Cell recovery curves measured for different maximum cell compression ratios. (a) 3T3 cells, for A0/Amax = 0.6 (blue, N = 6,%RSD = 4.8), 0.5 (black, N = 6,%RSD = 5.8) and 0.3 (red, N = 6,%RSD = 4.7). (b) HL60 cells for A0/Amax = 0.5 (black, N = 6,%RSD = 5.3), 0.4 (green, N = 7,%RSD = 5.2) and 0.3 (red, N = 6,%RSD = 5.4). N is the number of cells tested for each condition. Each marker represents one data point; the data points of multiple cells are shown. The lines represent fits according to Eq. 7



[Figure ID: Fig9]
Fig. 9 

The characteristic recovery time constant of the HL60 and 3T3 cells compared, as a function of the maximum cell compression ratio A0/Amax. The p-values indicate that the differences are statistically significant



[Figure ID: Fig10]
Fig. 10 

Recovery curves measured for cells untreated or treated with cytochalasin D. (a) 3T3 cells: untreated, reference conditions (black), treated with CytoD, A0/Amax = 0.5 (green, N = 6,%RSD = 4.8), treated with CytoD, A0/Amax = 0.7 (blue, N = 5,%RSD = 3.0). (b) HL60 cells: untreated, reference conditions (black), treated with CytoD, A0/Amax = 0.5 (green, N = 6,%RSD = 4.8), treated with CytoD, A0/Amax = 0.6 (blue, N = 6,%RSD = 3.9). N is the number of cells tested for each condition. Each marker represents one data point; the data points of multiple cells are shown. The lines represent fits according to Eq. 7



[Figure ID: Fig11]
Fig. 11 

The characteristic recovery time constant of both cell types after treatment with Cytochalasin D, as a function of the maximum cell compression ratio. A comparison with Fig. 9 shows that the treatment results in a large increase of characteristic recovery time constant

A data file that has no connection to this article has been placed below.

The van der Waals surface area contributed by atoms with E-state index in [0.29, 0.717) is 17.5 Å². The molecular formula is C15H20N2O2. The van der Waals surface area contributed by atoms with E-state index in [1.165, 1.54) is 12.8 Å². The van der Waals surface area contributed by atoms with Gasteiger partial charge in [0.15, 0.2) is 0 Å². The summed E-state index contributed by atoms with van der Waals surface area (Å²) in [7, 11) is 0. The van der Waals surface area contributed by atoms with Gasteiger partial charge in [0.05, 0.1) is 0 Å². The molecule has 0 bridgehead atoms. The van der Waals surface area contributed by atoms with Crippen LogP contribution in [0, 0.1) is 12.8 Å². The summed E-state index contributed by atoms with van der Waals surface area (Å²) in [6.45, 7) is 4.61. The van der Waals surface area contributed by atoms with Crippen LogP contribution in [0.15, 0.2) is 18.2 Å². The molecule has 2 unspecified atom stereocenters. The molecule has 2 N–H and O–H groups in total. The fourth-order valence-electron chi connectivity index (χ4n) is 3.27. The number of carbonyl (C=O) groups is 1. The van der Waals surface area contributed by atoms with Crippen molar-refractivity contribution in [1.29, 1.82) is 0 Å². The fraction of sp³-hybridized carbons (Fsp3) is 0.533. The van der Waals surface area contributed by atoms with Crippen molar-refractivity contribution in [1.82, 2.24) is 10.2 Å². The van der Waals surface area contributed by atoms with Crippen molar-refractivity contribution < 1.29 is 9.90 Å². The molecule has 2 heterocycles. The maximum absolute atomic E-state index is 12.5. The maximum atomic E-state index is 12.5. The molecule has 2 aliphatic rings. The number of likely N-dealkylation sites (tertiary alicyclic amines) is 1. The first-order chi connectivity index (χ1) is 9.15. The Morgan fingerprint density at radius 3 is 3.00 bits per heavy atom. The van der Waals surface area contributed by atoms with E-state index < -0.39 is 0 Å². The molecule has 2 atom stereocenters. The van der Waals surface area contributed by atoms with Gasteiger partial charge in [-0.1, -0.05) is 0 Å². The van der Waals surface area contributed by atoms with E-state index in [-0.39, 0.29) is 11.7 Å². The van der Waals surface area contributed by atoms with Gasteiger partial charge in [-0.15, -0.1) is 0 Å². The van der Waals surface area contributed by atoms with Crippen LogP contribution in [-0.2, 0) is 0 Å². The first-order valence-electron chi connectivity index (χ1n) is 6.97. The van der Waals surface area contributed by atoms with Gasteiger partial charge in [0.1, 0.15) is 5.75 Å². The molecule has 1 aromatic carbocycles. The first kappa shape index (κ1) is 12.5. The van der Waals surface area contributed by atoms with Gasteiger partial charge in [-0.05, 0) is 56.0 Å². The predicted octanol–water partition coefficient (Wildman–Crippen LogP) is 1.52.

[Figure ID: Fig12]
Fig. 12 

The influence of the holding time on the characteristic recovery time constant. (a) The characteristic recovery time constant of 3T3 cells with a maximum compression ratio around 0.5 for a holding time of 30 min (grey, N = 4) and 5 min (white, N = 6). (b) The characteristic recovery time constant of HL60 cells with a maximum compression ratio around 0.35 when with a holding time of 30 min (grey, N = 4) and 5 min (white, N = 6). N is the number of cells tested for each condition. The difference is not statistically significant for the HL60 cells



[Figure ID: Fig13]
Fig. 13 

The effect of device surface treatment on the characteristic recovery time constant. (a) The characteristic recovery time constant of 3T3 for an untreated surface (grey, N = 4) and of the F127 treated surface (white, N = 6), both for a maximum compression ratio of 0.3. (b) The characteristic recovery time constant of HL60 when for an untreated surface (grey, N = 5) and in the F127 treated device (white, N = 6), both for a maximum compression ratio of 0.35. N is the number of cells tested for each condition. Only for the 3T3 cells, the difference is statistically significant



Tables
[TableWrap ID: Tab1] Table 1 

Reported parameters for the homogeneous linear viscoelastic solid, compared to our results under reference conditions


Cell type K [-] τ [s] Method Reference
Myoblasts 0.48 0.3 Cell compression Peeters et al. 2005
Fibroblasts 0.35 39 Microplate stretching Thoumine and Ott 1997
Human leukocytes 0.73 0.65 Micropipette aspiration Schmid-Schönbein et al. 1981
Endothelial cells 0.67 116 Micropipette aspiration Sato et al. 1990
3T3 fibroblasts 0.95 55 Microfluidic membrane device The present work
HL60 neutrophilic promyelocytes 0.96 26 Microfluidic membrane device The present work


Article Categories:
  • Article

Keywords: Keywords Cell characteristic recovery time constant, Micro-fluidic device, Viscoelastic properties, Cell mechanics, Cell deformation.

Previous Document:  Integrated microbioreactor for culture and analysis of bacteria, algae and yeast.
Next Document:  CAPN1 markers in three Argentinean cattle breeds: report of a new InDel polymorphism within intron 1...